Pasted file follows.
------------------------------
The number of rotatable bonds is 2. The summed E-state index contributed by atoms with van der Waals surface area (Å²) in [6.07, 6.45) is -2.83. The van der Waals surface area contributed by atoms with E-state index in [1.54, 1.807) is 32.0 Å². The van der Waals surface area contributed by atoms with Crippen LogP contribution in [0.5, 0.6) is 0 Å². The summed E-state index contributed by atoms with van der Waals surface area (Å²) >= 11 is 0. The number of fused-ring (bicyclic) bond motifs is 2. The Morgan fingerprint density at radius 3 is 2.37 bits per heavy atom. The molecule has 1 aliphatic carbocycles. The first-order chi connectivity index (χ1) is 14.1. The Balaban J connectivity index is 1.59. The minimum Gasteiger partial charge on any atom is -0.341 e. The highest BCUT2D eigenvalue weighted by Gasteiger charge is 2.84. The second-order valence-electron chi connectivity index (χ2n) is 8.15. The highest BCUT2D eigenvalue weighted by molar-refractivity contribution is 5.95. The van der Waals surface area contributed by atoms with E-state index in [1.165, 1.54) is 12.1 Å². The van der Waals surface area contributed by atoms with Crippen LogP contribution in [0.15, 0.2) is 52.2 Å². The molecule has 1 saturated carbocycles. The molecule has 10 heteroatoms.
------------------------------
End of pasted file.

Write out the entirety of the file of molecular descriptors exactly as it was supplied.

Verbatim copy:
The number of rotatable bonds is 2. The summed E-state index contributed by atoms with van der Waals surface area (Å²) in [6.07, 6.45) is -2.83. The van der Waals surface area contributed by atoms with E-state index in [1.54, 1.807) is 32.0 Å². The van der Waals surface area contributed by atoms with Crippen LogP contribution in [0.5, 0.6) is 0 Å². The summed E-state index contributed by atoms with van der Waals surface area (Å²) >= 11 is 0. The number of fused-ring (bicyclic) bond motifs is 2. The Morgan fingerprint density at radius 3 is 2.37 bits per heavy atom. The molecule has 1 aliphatic carbocycles. The first-order chi connectivity index (χ1) is 14.1. The Balaban J connectivity index is 1.59. The minimum Gasteiger partial charge on any atom is -0.341 e. The highest BCUT2D eigenvalue weighted by Gasteiger charge is 2.84. The second-order valence-electron chi connectivity index (χ2n) is 8.15. The highest BCUT2D eigenvalue weighted by molar-refractivity contribution is 5.95. The van der Waals surface area contributed by atoms with E-state index in [1.165, 1.54) is 12.1 Å². The van der Waals surface area contributed by atoms with Crippen LogP contribution in [0.15, 0.2) is 52.2 Å². The molecule has 1 saturated carbocycles. The molecule has 10 heteroatoms.